shown by demonstrating that the error worked to movant's
“actual and substantial disadvantage, ” rather
than just creating a possibility of prejudice. See
Satcher v. Pruett, 126 F.3d 561, 572 (4th
Cir. 1997)(quoting Murray v. Carrier, 477 U.S. 478,
494, 106 S.Ct. 2639, 2648, 91 L.Ed.2d 397 (1986)). “In
order to demonstrate that a miscarriage of justice would
result from the refusal of the court to entertain the
collateral attack, a movant must show actual innocence by
clear and convincing evidence. Mikalajunas, 186 F.3d
at 493. “Typically, to establish actual innocence, a
petitioner must demonstrate actual factual innocence of the
offense of conviction, i.e., that petitioner did not commit
the crime of which he was convicted; this standard is not
satisfied by a showing that a petitioner is legally, but not
factually, innocent. Id. at 494. The movant must
show that “it is more likely than not that no
reasonable juror would have convicted him.” Schlup
v. Delo, 513 U.S. 298, 115 S.Ct. 851, 130 L.Ed.2d 808
(1995). Furthermore, a movant may not reassert a claim
decided on direct review. In Boeckenhaupt v. United
States, 537 F.2d 1182, 1183 (4th Cir.)(per curiam),
cert. denied, 429 U.S. 863, 97 S.Ct. 169, 50 L.Ed.2d
142 (1976), the Court held that a defendant “will not
be allowed to recast, under the guise of a collateral attack,
questions fully considered [on appeal].” An exception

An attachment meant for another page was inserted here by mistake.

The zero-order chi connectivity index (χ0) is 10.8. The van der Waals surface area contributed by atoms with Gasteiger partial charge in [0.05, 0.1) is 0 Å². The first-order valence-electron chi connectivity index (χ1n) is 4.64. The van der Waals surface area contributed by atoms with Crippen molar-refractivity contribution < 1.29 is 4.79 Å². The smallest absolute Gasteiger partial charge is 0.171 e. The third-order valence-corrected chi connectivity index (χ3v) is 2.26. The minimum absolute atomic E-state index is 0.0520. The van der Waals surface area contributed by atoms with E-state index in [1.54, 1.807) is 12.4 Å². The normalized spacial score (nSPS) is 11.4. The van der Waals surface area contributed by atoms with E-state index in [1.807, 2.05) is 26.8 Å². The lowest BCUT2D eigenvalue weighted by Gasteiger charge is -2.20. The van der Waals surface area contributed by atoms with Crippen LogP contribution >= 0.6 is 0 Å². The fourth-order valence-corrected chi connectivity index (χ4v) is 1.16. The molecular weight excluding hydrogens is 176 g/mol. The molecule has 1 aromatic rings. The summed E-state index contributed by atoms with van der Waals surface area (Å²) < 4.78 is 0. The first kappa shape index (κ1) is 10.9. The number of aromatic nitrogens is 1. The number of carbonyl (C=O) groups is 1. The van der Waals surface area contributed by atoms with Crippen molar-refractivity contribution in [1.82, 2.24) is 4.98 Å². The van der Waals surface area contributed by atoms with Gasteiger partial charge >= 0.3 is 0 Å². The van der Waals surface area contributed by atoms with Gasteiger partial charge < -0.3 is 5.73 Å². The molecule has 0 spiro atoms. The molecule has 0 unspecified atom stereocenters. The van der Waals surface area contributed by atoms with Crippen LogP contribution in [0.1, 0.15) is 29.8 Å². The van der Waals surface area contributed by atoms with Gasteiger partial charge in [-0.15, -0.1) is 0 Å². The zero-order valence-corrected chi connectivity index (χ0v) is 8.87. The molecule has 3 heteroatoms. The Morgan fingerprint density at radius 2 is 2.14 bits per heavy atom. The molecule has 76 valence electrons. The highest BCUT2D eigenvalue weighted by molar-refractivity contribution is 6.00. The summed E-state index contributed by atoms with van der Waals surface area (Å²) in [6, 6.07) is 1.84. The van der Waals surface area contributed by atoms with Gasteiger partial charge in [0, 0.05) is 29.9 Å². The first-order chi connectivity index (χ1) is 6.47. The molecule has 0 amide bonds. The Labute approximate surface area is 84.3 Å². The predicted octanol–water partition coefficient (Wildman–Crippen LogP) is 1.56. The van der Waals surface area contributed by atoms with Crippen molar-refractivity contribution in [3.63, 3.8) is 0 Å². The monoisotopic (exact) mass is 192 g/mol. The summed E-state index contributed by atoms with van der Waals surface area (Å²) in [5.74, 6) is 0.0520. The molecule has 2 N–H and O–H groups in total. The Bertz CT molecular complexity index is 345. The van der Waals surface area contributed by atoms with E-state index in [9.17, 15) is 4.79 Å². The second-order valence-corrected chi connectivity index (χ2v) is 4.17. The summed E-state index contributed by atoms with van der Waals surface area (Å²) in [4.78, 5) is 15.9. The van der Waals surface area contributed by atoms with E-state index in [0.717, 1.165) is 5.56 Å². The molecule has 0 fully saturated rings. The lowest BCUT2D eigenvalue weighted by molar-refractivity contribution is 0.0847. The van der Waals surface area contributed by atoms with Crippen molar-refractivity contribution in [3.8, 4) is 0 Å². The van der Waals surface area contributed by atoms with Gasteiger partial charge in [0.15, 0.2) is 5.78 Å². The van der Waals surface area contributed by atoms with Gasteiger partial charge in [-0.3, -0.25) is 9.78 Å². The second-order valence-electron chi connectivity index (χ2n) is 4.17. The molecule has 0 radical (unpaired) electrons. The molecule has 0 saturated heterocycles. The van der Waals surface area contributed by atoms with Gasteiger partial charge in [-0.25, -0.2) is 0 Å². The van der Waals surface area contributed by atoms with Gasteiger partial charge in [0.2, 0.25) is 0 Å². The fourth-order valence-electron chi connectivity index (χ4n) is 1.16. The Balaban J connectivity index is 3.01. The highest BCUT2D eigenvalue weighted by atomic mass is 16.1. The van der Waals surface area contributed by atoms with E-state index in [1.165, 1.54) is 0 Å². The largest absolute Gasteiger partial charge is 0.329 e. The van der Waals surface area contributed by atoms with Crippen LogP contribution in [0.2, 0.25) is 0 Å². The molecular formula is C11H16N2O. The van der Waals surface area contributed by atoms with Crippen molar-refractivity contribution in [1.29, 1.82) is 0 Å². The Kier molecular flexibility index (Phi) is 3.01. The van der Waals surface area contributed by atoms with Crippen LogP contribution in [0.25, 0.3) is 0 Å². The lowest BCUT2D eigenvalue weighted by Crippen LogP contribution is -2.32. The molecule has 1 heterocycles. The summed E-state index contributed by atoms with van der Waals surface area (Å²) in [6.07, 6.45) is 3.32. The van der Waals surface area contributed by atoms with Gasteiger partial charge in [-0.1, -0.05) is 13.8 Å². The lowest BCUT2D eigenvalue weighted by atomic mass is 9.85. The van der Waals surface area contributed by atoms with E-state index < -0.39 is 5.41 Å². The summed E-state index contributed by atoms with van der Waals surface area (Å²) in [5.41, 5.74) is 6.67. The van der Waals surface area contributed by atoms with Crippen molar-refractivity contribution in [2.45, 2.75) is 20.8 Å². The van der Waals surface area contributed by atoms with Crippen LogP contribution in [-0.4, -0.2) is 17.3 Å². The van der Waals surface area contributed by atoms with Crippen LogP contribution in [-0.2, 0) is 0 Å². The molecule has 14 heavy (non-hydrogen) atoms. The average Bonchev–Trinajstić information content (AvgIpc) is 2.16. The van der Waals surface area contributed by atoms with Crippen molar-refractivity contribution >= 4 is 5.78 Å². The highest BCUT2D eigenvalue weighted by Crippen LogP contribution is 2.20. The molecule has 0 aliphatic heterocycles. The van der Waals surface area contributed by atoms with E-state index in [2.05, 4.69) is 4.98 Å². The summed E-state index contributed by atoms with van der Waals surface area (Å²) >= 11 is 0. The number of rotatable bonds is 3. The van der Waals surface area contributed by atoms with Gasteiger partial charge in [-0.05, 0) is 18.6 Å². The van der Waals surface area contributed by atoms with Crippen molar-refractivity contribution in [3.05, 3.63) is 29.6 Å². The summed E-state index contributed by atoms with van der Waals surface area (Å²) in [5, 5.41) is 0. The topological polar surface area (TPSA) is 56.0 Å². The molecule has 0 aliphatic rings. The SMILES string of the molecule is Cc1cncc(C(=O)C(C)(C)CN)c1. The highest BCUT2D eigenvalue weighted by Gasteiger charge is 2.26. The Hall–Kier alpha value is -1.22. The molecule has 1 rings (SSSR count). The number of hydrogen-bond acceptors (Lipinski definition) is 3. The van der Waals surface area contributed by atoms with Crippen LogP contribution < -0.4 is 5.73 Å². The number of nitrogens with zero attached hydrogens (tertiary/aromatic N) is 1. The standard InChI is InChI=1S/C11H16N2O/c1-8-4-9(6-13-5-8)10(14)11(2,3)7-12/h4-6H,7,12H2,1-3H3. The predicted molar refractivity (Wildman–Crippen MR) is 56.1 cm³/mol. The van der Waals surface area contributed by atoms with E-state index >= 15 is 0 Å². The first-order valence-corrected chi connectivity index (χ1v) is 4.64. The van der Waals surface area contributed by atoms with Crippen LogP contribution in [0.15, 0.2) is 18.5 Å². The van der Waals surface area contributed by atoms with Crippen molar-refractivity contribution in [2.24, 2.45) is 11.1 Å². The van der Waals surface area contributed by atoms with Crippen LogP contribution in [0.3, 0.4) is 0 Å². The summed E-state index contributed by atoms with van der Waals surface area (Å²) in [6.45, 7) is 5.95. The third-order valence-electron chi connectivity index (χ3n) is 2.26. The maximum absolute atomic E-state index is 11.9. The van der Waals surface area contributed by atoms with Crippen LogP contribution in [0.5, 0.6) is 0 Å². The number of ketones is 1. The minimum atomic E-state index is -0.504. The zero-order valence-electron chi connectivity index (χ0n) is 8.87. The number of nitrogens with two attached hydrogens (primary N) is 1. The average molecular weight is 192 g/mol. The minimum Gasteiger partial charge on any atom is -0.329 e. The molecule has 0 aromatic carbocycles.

exists, however, when there has been an intervening change in
the law which justifies consideration of a prior
determination. See Davis v. United States, 417 U.S.
333, 342, 94 S.Ct. 2298, 2303, 41 L.Ed.2d 109 (1974).
accepting a guilty plea, the Court must determine that the
defendant is competent and that his plea is knowing and
voluntary. Godinez v. Moran, 509 U.S. 389, 400, 113
S.Ct. 2680, 125 L.Ed.2d 321 (1993); also see North
Carolina v. Alford, 400 U.S. 25, 31, 91 S.Ct. 160, 27
L.Ed.2d 162 (1970)(A guilty plea must be “a voluntary
and intelligent choice among the alternative courses of
action open to the defendant.”); Roach v.
Martin, 757 F.2d 1463, 1480 (4thCir.
1985)(due process requires a defendant be legally competent
to plead guilty). If the defendant does not understand his
constitutional protections and the charges made against him,
the guilty plea is invalid. Henderson v. Morgan, 426
U.S. 637, 645, 96 S.Ct. 2253, 49 L.Ed.2d. 108 (1976). A
defendant is competent to plead guilty if he has
“sufficient present ability to consult with his lawyer
with a reasonable degree of rational understanding” and
“a rational as well as factual understanding of the
proceedings against him.” Godinez, 509 U.S. at
396, 113 S.Ct. at 2685(The standard for determining a
defendant's competence to enter a guilty plea is the same
as the standard for determining competency to stand trial);
Roach, 757 F.2d at 1280(To show incompetence to
plead guilty, a defendant must demonstrate that his mental
faculties were so impaired when he pleaded that he was
incapable of understanding and appreciating the charges
against him, of comprehending his constitutional rights, and
of realizing the consequences of his plea); Shaw v.
Martin, 733 F.2d 304, 314 (4th Cir. 1984)(the
standard of competence to plead guilty parallels the standard
of competency to stand trial). The Fourth Circuit has stated
that “[n]ot every manifestation of mental illness
demonstrates incompetence to stand trial; rather, the
evidence must indicate a present inability to assist counsel
or understand the charges.” Burket v.
Angelone, 208 F.3d 172, 192 (4th Cir. 2000).
A defendant asserting that he is legally incompetent must
prove it by a preponderance of the evidence. United
States v. General, 278 F.3d 389, 396 (4th
claims can raise issues under both procedural and substantive
due process. Beck v. Angelone, 261 F.3d 377, 387
(4th Cir. 2001). A procedural competency claim